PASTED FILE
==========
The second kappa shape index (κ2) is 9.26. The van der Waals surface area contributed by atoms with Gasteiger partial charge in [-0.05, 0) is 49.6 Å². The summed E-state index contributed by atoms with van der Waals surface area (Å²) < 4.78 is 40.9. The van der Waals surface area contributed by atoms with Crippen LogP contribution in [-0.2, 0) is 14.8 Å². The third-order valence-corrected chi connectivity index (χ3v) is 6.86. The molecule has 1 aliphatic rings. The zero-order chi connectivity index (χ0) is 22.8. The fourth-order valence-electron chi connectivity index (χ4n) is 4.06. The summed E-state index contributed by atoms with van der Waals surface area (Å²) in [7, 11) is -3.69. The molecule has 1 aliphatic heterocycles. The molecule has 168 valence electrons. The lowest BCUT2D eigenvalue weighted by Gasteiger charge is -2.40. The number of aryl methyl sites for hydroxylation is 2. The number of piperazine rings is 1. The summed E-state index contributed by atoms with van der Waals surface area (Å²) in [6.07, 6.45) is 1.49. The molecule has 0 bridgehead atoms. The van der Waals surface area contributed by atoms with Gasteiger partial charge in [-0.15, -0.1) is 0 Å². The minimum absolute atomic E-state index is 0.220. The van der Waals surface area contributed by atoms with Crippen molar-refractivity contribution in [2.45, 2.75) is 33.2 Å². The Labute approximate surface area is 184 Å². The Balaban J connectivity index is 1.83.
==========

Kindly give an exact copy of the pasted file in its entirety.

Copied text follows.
The second kappa shape index (κ2) is 9.26. The van der Waals surface area contributed by atoms with Gasteiger partial charge in [-0.05, 0) is 49.6 Å². The summed E-state index contributed by atoms with van der Waals surface area (Å²) < 4.78 is 40.9. The van der Waals surface area contributed by atoms with Crippen LogP contribution in [-0.2, 0) is 14.8 Å². The third-order valence-corrected chi connectivity index (χ3v) is 6.86. The molecule has 1 aliphatic rings. The zero-order chi connectivity index (χ0) is 22.8. The fourth-order valence-electron chi connectivity index (χ4n) is 4.06. The summed E-state index contributed by atoms with van der Waals surface area (Å²) in [7, 11) is -3.69. The molecule has 1 aliphatic heterocycles. The molecule has 168 valence electrons. The lowest BCUT2D eigenvalue weighted by Gasteiger charge is -2.40. The number of aryl methyl sites for hydroxylation is 2. The number of piperazine rings is 1. The summed E-state index contributed by atoms with van der Waals surface area (Å²) in [6.07, 6.45) is 1.49. The molecule has 0 bridgehead atoms. The van der Waals surface area contributed by atoms with Gasteiger partial charge in [-0.15, -0.1) is 0 Å². The minimum absolute atomic E-state index is 0.220. The van der Waals surface area contributed by atoms with Crippen molar-refractivity contribution in [2.45, 2.75) is 33.2 Å². The Labute approximate surface area is 184 Å². The Balaban J connectivity index is 1.83.